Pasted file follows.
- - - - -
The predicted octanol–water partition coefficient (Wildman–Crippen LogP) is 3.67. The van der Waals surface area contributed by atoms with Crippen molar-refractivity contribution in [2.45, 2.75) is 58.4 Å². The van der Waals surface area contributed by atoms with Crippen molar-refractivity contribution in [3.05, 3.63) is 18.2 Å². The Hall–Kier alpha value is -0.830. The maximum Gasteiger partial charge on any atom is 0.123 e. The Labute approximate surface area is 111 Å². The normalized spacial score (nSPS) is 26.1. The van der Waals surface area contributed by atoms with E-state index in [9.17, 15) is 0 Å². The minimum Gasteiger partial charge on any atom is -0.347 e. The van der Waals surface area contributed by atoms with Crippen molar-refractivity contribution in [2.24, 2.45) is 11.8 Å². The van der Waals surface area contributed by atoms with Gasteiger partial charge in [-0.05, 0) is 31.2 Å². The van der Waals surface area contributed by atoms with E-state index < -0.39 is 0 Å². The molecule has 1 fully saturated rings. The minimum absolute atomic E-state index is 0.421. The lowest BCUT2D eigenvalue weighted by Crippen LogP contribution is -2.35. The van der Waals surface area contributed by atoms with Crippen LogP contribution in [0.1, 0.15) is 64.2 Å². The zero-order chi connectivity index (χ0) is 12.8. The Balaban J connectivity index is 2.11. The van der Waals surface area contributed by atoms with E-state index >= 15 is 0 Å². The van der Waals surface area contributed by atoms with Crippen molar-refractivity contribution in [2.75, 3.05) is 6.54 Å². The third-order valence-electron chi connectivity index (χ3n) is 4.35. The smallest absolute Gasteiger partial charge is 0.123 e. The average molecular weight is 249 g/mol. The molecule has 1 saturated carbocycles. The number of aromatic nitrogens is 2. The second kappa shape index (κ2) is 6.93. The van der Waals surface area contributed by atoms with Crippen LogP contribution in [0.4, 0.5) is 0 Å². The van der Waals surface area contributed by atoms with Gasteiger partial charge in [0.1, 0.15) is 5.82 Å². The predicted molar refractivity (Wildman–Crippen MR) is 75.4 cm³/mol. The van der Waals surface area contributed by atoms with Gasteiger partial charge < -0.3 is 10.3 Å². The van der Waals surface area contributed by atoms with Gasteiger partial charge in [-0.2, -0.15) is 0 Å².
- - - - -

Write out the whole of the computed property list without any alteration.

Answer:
The predicted octanol–water partition coefficient (Wildman–Crippen LogP) is 3.67. The van der Waals surface area contributed by atoms with Crippen molar-refractivity contribution in [2.45, 2.75) is 58.4 Å². The van der Waals surface area contributed by atoms with Crippen molar-refractivity contribution in [3.05, 3.63) is 18.2 Å². The Hall–Kier alpha value is -0.830. The maximum Gasteiger partial charge on any atom is 0.123 e. The Labute approximate surface area is 111 Å². The normalized spacial score (nSPS) is 26.1. The van der Waals surface area contributed by atoms with E-state index in [9.17, 15) is 0 Å². The minimum Gasteiger partial charge on any atom is -0.347 e. The van der Waals surface area contributed by atoms with Crippen molar-refractivity contribution in [2.24, 2.45) is 11.8 Å². The van der Waals surface area contributed by atoms with Gasteiger partial charge in [-0.05, 0) is 31.2 Å². The van der Waals surface area contributed by atoms with E-state index < -0.39 is 0 Å². The molecule has 1 fully saturated rings. The minimum absolute atomic E-state index is 0.421. The lowest BCUT2D eigenvalue weighted by Crippen LogP contribution is -2.35. The van der Waals surface area contributed by atoms with Crippen LogP contribution in [0.1, 0.15) is 64.2 Å². The zero-order chi connectivity index (χ0) is 12.8. The Balaban J connectivity index is 2.11. The van der Waals surface area contributed by atoms with E-state index >= 15 is 0 Å². The van der Waals surface area contributed by atoms with Crippen molar-refractivity contribution in [2.75, 3.05) is 6.54 Å². The third-order valence-electron chi connectivity index (χ3n) is 4.35. The smallest absolute Gasteiger partial charge is 0.123 e. The average molecular weight is 249 g/mol. The molecule has 1 saturated carbocycles. The number of aromatic nitrogens is 2. The second kappa shape index (κ2) is 6.93. The van der Waals surface area contributed by atoms with Crippen LogP contribution in [0.4, 0.5) is 0 Å². The van der Waals surface area contributed by atoms with Gasteiger partial charge in [0.1, 0.15) is 5.82 Å². The predicted molar refractivity (Wildman–Crippen MR) is 75.4 cm³/mol. The van der Waals surface area contributed by atoms with Gasteiger partial charge < -0.3 is 10.3 Å². The van der Waals surface area contributed by atoms with Gasteiger partial charge in [-0.2, -0.15) is 0 Å².